Higher-order theory of mind is especially useful in unpredictable negotiations

Harmen de Weerd*, Rineke Verbrugge, Bart Verheij

*Corresponding author for this work

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In social interactions, people often reason about the beliefs, goals and intentions of others. This theory of mind allows them to interpret the behavior of others, and predict how they will behave in the future. People can also use this ability recursively: they use higher-order theory of mind to reason about the theory of mind abilities of others, as in "he thinks that I don’t know that he sent me an anonymous letter". Previous agent-based modeling research has shown that the usefulness of higher-order theory of mind reasoning can be useful across competitive, cooperative, and mixed-motive settings. In this paper, we cast a new light on these results by investigating how the predictability of the environment influences the effectiveness of higher-order theory of mind. Our results show that the benefit of (higher-order) theory of mind reasoning is strongly dependent on the predictability of the environment. We consider agent-based simulations in repeated one-shot negotiations in a particular negotiation setting known as Colored Trails. When this environment is highly predictable, agents obtain little benefit from theory of mind reasoning. However, if the environment has more observable features that change over time, agents without the ability to use theory of mind experience more difficulties predicting the behavior of others accurately. This in turn allows theory of mind agents to obtain higher scores in these more dynamic environments. These results suggest that the human-specific ability for higher-order theory of mind reasoning may have evolved to allow us to survive in more complex and unpredictable environments.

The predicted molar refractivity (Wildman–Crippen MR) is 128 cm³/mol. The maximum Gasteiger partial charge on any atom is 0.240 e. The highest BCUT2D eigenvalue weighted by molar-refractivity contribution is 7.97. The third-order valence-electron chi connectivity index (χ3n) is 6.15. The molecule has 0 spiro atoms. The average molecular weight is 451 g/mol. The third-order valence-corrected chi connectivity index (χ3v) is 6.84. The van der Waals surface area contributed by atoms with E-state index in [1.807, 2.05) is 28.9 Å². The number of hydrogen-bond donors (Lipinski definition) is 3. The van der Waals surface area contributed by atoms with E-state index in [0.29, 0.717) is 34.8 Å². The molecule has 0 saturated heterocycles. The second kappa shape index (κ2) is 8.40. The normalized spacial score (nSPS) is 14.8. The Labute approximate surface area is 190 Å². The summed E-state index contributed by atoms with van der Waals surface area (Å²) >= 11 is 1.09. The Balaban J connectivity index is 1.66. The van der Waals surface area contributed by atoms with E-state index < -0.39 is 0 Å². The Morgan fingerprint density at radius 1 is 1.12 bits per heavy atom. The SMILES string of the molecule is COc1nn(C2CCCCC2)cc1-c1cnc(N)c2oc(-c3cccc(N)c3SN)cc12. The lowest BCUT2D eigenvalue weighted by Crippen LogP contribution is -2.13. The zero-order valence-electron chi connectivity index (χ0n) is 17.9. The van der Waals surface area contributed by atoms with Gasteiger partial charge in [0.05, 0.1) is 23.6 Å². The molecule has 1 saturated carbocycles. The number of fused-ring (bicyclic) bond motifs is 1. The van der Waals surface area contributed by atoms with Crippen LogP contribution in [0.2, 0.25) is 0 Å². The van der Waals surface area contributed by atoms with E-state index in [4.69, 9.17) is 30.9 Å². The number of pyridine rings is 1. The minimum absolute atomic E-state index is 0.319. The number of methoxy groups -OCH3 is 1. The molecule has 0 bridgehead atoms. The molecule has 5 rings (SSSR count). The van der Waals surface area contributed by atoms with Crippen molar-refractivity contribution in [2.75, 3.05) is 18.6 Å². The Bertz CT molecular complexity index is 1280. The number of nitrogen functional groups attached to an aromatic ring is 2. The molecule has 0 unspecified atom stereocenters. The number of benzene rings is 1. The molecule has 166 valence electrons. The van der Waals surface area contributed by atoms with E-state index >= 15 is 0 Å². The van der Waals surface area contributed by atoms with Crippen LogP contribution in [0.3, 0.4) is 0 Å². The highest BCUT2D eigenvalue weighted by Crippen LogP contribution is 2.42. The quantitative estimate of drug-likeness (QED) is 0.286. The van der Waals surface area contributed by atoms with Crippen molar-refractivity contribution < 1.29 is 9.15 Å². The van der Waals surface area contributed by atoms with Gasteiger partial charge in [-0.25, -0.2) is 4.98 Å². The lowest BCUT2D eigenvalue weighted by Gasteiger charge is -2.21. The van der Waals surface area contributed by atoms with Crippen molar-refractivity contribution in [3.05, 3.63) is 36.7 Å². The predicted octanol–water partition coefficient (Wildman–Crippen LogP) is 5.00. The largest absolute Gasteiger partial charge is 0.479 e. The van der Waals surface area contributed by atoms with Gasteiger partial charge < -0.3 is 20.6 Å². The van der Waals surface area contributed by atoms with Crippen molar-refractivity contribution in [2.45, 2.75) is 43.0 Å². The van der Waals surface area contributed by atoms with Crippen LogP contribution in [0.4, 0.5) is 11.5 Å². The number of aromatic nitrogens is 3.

Original languageEnglish
Article number30
Number of pages33
JournalAutonomous Agents and Multi-Agent Systems
Publication statusPublished - 6-May-2022


  • Theory of Mind
  • mixed-motive situation
  • Negotiation

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